The World Health Organization’s mechanisms for increasing the health sector budget: The South African context

  • FHJ Venter
  • JE Wolvaardt

Abstract

South Africa (SA) has limited scope for raising income taxes, and the proposed National Health Insurance (NHI) scheme will necessitate growth in the health sector budget. The NHI White Paper suggests five funding scenarios to meet the expected shortfall. These scenarios are a mixture of a surcharge on taxable income, an increase in value-added tax and a payroll tax. Five alternative options, suggested by the World Health Organization, are interrogated as ways to decrease the general taxation proposed in the White Paper. The five mechanisms (corporate tax, financial transaction levy, and taxes on tobacco, alcohol and unhealthy foods) were chosen  based on their fund-raising potential and their mandatory element. A literature review provides the information for a discussion of the potential costs of each  mechanism. Within specific assumptions, potential budgetary  contribution is  compared with the requirement. First, raising corporate tax rates could raise enough funds, but the losses due to capital flight might be too much for the local economy to bear. Second, a levy on currency transactions is unlikely to raise the required  resources, even without a probable decrease in the number of transactions. Third, the increase in the tax on tobacco and alcohol would need to be very large, even assuming that consumption patterns would remain unchanged. Lastly, a tax on   unhealthy food products is a new idea and could be explored as an option –  especially as the SA Treasury has announced its future implementation.  Implementing only one of the mechanisms is unlikely to increase available funding sufficiently, but if they are implemented together the welfare-maximising tax rate for each mechanism may be high enough to fulfil the NHI scheme’s budgetary  requirement, moderating the increases in the tax burden of the SA population.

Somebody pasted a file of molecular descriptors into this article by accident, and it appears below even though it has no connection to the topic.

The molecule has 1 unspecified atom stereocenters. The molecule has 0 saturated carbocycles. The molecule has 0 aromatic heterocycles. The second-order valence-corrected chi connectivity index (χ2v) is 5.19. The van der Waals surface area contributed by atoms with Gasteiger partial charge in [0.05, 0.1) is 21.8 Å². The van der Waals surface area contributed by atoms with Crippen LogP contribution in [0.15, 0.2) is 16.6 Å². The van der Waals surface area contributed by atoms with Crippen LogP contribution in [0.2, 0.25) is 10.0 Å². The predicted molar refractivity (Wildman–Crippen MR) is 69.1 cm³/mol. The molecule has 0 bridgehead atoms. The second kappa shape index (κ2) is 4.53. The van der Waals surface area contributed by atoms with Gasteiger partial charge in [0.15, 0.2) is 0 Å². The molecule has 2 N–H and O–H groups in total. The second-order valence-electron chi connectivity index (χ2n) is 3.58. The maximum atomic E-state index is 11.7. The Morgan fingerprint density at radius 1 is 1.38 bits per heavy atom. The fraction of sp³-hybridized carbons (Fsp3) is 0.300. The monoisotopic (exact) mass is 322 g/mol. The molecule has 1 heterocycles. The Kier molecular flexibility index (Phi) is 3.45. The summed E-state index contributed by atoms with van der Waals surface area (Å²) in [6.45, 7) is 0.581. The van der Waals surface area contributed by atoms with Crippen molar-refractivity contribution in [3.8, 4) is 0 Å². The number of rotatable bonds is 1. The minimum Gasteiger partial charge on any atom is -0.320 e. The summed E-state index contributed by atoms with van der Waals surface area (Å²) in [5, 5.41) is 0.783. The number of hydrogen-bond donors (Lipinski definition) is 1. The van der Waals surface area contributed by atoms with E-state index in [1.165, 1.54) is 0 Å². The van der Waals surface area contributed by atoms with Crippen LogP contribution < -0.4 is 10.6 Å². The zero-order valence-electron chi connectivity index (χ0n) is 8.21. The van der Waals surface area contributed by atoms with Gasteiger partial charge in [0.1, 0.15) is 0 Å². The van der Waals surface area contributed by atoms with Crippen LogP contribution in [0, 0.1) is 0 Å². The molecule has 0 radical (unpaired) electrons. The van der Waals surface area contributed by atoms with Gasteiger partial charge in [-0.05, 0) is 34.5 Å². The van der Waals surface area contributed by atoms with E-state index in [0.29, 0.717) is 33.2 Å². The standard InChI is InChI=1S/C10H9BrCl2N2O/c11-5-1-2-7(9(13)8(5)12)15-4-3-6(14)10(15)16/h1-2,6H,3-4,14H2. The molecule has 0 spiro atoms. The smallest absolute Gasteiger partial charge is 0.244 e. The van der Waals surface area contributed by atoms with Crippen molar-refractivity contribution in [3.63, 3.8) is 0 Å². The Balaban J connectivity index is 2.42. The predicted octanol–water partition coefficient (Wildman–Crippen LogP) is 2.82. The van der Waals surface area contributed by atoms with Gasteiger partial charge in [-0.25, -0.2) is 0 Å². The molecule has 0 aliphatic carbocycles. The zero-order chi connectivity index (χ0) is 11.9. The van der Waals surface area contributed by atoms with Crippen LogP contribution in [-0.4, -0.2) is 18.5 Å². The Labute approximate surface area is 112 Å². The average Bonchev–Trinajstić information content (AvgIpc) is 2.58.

Published
2016-08-23
Section
Articles

Journal Identifiers


eISSN: 0256-95749
print ISSN: 2078-5135